Everything you need to know about Ferrari’s electric future

Of all the elite automakers with an iconic lineage of making exclusive cars for niche buyers, Ferrari was the one who still feared pure electric mobility until now. During the Ferrari Capital Markets Day which has just ended, the Italian sports car specialist finally confirmed its plans to electrify its models in the years to come. It was a game-changing event for an automaker with some of the most sophisticated V8 and V12 engines in its lineup.

Ferrari’s move adapting the electrification route was bound to happen one day. This is because all automakers including peers like Lamborghini, Aston Martin and Maserati have announced their electrification plans involving their first ever pure electric vehicles in the near future. Many might think that this gradual shift from pure V8s and V12s to pure battery electric vehicles could make the Ferraris of the future soulless. However, the Italian automaker has serious plans to accept this inescapable future.

Related: Ferrari launches its first electric car in 2025 embracing a green future

Announcements by Ferrari for electrification plans

As part of its strategic plan for the next four years, Ferrari will launch 15 new products by 2026. That’s huge for a niche automaker like Ferrari. One of these fifteen new Ferrari models will be its very first all-electric model, which will be released in 2025.

By the end of 2026, Ferrari’s full lineup will consist of 40% internal combustion engine (ICE) models and 60% electrified models. The remaining 60% of electrified models will include fully electric models and some fully hybrid models. And that’s not all – by the end of 2030 the share of these models will change, with 20% ICE models, 40% hybrid models and 40% fully electric models across the entire Ferrari range.

These announcements indicate one thing: at least by 2030, Ferrari will not completely abandon pure ICE models. However, at the same time, the emphasis on electrified models – full hybrid and pure electric – will continue to increase. Like current full hybrid models such as SF90 and 296 GTB, the new hybrid cars will also benefit from technological inputs from Ferrari’s racing department.

Ferrari’s action plan for electrification

Ferrari has already set up a brand new development plant in Maranello to produce the electric motors for the new all-electric models. While Ferrari manufactures the V8s and V12s used in current Ferrari models in-house, it will outsource the batteries and software from Europe and Asia for the new all-electric model.

However, battery outsourcing will not be a permanent course of action. Ferrari is in talks with four companies simultaneously to develop premium solid-state EV batteries for its future models. As part of this development, Ferrari will inject investments worth 4.4 billion euros by 2026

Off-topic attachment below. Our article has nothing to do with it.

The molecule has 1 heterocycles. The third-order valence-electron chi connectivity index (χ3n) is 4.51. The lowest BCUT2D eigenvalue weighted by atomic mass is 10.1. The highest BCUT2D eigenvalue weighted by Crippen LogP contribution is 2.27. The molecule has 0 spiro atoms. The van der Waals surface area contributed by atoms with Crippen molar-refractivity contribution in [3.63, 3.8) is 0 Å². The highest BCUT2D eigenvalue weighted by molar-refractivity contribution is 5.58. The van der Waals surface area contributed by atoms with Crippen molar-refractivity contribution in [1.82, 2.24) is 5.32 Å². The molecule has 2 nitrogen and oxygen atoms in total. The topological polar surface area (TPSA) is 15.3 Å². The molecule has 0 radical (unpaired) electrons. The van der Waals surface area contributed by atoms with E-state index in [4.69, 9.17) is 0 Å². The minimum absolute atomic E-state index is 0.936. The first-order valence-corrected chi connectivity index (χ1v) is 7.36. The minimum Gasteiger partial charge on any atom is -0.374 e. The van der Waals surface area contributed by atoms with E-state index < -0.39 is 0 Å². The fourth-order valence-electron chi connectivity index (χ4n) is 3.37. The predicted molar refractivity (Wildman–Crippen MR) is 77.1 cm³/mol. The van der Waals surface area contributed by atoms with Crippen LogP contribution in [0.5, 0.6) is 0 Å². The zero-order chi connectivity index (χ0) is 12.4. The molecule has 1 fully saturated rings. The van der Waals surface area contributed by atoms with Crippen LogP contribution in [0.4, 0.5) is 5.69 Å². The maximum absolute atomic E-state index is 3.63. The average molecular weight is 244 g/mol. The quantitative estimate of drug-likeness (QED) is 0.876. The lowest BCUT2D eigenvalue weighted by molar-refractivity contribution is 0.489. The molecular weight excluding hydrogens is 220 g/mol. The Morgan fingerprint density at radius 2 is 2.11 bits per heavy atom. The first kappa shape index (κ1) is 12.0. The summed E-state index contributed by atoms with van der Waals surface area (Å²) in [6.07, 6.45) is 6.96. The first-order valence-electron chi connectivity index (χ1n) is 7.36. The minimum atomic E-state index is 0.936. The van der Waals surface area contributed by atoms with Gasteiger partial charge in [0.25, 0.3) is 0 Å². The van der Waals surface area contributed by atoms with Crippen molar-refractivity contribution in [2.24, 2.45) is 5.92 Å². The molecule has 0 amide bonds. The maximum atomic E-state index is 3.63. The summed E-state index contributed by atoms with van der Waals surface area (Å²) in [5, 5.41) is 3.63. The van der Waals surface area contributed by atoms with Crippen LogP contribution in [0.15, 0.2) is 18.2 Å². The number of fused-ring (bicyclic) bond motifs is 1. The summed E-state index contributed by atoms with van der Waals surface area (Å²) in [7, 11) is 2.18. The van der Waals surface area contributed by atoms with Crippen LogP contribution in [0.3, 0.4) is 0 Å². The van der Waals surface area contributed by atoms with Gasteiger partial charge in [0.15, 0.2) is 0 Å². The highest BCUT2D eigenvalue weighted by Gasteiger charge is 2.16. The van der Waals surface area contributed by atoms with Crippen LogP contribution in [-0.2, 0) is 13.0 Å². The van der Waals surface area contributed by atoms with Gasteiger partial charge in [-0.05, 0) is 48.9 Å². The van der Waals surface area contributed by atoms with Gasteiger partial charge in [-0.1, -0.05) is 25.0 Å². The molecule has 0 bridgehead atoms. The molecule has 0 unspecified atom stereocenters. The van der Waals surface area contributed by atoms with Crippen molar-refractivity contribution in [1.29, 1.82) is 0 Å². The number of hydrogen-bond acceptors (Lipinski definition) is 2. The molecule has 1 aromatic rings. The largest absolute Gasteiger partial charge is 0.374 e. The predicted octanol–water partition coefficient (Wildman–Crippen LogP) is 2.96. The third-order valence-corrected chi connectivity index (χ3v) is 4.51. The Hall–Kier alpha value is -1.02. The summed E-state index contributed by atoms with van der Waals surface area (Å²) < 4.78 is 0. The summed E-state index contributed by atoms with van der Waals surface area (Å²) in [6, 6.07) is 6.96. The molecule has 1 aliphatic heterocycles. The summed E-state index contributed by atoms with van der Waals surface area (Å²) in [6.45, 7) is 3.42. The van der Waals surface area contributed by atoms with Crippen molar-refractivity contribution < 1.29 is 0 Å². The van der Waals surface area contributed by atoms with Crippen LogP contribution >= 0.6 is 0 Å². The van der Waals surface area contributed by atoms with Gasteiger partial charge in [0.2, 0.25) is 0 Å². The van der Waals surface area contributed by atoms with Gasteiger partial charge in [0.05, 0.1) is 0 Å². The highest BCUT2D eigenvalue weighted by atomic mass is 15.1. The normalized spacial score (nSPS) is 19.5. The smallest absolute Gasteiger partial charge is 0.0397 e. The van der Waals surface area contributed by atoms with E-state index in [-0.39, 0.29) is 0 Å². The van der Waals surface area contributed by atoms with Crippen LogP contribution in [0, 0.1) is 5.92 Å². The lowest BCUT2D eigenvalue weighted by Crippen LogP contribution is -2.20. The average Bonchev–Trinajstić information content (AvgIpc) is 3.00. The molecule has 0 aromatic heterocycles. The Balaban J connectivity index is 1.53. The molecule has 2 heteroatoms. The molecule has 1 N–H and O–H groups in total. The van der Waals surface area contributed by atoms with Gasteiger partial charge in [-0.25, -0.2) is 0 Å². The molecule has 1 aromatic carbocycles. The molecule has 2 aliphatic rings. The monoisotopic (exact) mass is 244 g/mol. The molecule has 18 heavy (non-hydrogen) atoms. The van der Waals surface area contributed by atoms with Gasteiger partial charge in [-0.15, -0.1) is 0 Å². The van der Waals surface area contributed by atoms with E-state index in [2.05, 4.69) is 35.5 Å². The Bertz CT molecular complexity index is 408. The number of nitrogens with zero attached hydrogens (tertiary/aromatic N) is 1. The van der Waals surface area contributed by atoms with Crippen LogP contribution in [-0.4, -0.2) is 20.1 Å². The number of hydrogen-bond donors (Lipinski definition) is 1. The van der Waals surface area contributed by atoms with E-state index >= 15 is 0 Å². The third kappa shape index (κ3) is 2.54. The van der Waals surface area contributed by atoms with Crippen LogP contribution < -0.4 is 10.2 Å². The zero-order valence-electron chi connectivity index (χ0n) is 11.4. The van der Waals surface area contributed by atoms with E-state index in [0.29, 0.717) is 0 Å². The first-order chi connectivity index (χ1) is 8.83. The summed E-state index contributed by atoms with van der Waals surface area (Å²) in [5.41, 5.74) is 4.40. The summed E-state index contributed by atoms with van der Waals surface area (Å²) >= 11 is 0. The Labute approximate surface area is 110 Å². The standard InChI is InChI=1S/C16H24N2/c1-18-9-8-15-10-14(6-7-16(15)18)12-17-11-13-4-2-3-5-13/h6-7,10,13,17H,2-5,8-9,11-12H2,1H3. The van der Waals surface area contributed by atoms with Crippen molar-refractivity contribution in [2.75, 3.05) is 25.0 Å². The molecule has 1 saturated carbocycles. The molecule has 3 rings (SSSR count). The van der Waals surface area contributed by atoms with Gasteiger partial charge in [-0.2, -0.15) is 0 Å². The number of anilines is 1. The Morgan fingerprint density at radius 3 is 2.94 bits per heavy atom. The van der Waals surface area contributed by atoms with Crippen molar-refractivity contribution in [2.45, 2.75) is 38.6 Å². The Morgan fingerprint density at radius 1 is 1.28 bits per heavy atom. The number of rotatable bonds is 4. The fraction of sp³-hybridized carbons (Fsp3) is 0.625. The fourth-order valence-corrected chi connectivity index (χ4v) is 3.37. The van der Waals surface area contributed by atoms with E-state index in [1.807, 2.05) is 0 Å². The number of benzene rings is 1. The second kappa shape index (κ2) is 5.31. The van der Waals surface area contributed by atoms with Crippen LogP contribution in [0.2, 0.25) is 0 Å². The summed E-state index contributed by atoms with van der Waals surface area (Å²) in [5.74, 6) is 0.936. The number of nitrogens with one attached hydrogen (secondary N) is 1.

According to Ferrari, it is considering the possibility of assembling battery cells outsourced to different companies at its Maranello plant. These batteries will be handcrafted and designed to be housed in the chassis of future all-electric models. For this, Ferrari will work on reducing weight and improving performance levels to create a driving experience similar to current Ferrari sports cars.

To reduce additional investment, Ferrari will also outsource components and operating system software for all-electric models. Operating systems are crucial in monitoring driving behavior and responding to over-the-air updates. However, Ferrari will focus more on improving the driving dynamics and performance of all-electric models rather than investing in the self-development of these components and software.

Retaining the “Ferrari-ness” in all-electric models

For Ferrari, retaining the performance and desirability of its ICE models in the new all-electric models will be a worrying challenge. It’s clear that with the advent of all-electric models, buyers will have fewer model options that deliver the aural drama that Ferrari has always been known for in its high-revving sports cars.

However, according to Ferrari chairman John Elkann, Ferrari will do everything possible to make the all-electric Ferraris stand out as true blue Ferrari models. All-electric Ferraris will need to have that distinctive appeal over other electric supercars like Pininfarina Battista and Rimac Nevera, which have already set high performance standards.

Related: This Is Why The Italian Government Is Trying To Save Ferrari And Lamborghini

Other Ferrari announcements on Capital Markets Day

Along with letting the world know its views and game plan for e-mobility, Ferrari also announced a few things that will help shape the fortunes of the Italian automaker in the months to come.

Ferrari has finally confirmed that it will unveil the highly anticipated Purosangue – its first-ever SUV – in September 2022. For Purosangue, Ferrari has limited deliveries to 20% of its total production volume throughout its life cycle.

In addition, Ferrari will also launch a range of Icona, supercar and special series models, which will be part of the 15-model lineup that Ferrari has planned for the next four years. Ferrari hopes to reach 5% of total volumes by Icona and supercar models and 10% by special series models by 2026.

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